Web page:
7 years ago
I have previously discussed the intense disagreement between the British and the American defense departments over the strategy in Iraq and the British retreat from Basra, this disagreement spilling over to the campaign in Afghanistan. The British desire to negotiate with mid-level Taliban officers to attempt to split the organization away from the most senior leaders, an effort aided by Hamid Karzai that has as its price a place in the new Afghan government for the Taliban. But the U.S. is of course deeply opposed to this strategy, and this disagreement has reached an important milestone.
The Christian Science Monitor is reporting that two senior diplomats were expelled from Afghanistan and the U.N. wants them back in the country. The Brits see this all as very disturbing and some in the British government praise the attempt to talk to the Taliban, but these two individuals were no diplomats. They were MI6 agents whose job it was to negotiate with the Taliban.
The Australian is reporting on the agents and their discussions.
KABUL: A UN official and an EU diplomat ordered out of Afghanistan on allegations of posing a national security threat left the country yesterday.
It was the first time the Government of President Hamid Karzai had expelled senior Western officials and is a sign of growing frustrations at the lack of progress in the country.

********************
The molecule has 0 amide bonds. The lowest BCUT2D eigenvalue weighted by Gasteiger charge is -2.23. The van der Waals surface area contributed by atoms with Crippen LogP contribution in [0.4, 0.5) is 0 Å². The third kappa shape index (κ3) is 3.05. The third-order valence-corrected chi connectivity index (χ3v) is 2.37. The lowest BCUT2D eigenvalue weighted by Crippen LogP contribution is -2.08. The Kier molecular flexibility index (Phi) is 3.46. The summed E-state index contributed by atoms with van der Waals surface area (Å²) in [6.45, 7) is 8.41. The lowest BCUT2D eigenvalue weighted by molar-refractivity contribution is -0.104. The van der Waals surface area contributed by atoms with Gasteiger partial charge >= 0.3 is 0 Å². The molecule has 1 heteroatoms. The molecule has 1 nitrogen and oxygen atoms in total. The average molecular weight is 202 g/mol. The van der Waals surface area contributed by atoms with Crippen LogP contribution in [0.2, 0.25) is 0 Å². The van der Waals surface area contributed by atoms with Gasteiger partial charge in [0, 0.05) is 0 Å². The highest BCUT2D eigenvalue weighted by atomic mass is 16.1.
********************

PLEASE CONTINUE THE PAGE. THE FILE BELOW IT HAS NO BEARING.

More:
The UN employee, British national Mervyn Patterson, left on a UN flight. The EU official was identified as Irish national Michael Semple, the organisation’s second most senior representative in Afghanistan.
The Afghan Government on Tuesday gave the men 48 hours to leave, saying they had posed a security threat.
Officials said on condition of anonymity that the men had been in contact with the Taliban.
The UN says the affair was a misunderstanding that arose after the diplomats visited the southern town of Musa Qala, which was in Taliban control for 10 months until a military operation about two weeks ago. They had visited in co-ordination with the Afghan Government to assess “stabilisation” efforts after the military offensive.
The men left the country as reports claimed the British secret service had engaged in peace talks with senior Taliban insurgents in Afghanistan, despite Prime Minister Gordon Brown’s pledge that Britain would not negotiate with terrorists.
Reports claimed MI6 agents held a number of discussions, known as jirgas, with members of the hardline Islamist group over the northern summer.
We have advocated a more robust presence in Afghanistan, in addition to seeing Afghanistan as the key to Pakistan, rather than vice versa. Musa Qala fell to the Taliban due to inadequate force projection, and seven purple hearts had to be awarded to U.S. soldiers because of the battle to retake control of this area as a result of previous “negotiations.” Rather than a single city, the British and U.S. strategists are locked in combat over the way to approach the counterinsurgency campaign for an entire country. Afghanistan hangs in the balance.